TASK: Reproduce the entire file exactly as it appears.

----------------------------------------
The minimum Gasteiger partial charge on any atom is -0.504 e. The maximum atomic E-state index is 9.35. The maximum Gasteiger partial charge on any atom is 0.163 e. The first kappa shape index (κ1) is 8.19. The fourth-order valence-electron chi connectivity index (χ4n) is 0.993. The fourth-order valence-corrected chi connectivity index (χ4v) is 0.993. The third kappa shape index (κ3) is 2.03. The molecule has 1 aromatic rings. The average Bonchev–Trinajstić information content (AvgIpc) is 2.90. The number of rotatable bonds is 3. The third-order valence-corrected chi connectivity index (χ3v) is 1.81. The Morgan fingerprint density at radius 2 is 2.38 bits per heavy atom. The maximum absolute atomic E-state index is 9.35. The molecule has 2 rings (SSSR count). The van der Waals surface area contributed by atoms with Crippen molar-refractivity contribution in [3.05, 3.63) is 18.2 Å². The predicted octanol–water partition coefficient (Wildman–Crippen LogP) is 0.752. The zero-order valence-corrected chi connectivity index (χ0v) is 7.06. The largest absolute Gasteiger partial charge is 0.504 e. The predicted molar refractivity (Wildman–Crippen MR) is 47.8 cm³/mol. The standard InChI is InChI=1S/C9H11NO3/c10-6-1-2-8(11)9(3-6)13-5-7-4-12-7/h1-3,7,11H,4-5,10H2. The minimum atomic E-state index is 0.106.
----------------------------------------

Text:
The minimum Gasteiger partial charge on any atom is -0.504 e. The maximum atomic E-state index is 9.35. The maximum Gasteiger partial charge on any atom is 0.163 e. The first kappa shape index (κ1) is 8.19. The fourth-order valence-electron chi connectivity index (χ4n) is 0.993. The fourth-order valence-corrected chi connectivity index (χ4v) is 0.993. The third kappa shape index (κ3) is 2.03. The molecule has 1 aromatic rings. The average Bonchev–Trinajstić information content (AvgIpc) is 2.90. The number of rotatable bonds is 3. The third-order valence-corrected chi connectivity index (χ3v) is 1.81. The Morgan fingerprint density at radius 2 is 2.38 bits per heavy atom. The maximum absolute atomic E-state index is 9.35. The molecule has 2 rings (SSSR count). The van der Waals surface area contributed by atoms with Crippen molar-refractivity contribution in [3.05, 3.63) is 18.2 Å². The predicted octanol–water partition coefficient (Wildman–Crippen LogP) is 0.752. The zero-order valence-corrected chi connectivity index (χ0v) is 7.06. The largest absolute Gasteiger partial charge is 0.504 e. The predicted molar refractivity (Wildman–Crippen MR) is 47.8 cm³/mol. The standard InChI is InChI=1S/C9H11NO3/c10-6-1-2-8(11)9(3-6)13-5-7-4-12-7/h1-3,7,11H,4-5,10H2. The minimum atomic E-state index is 0.106.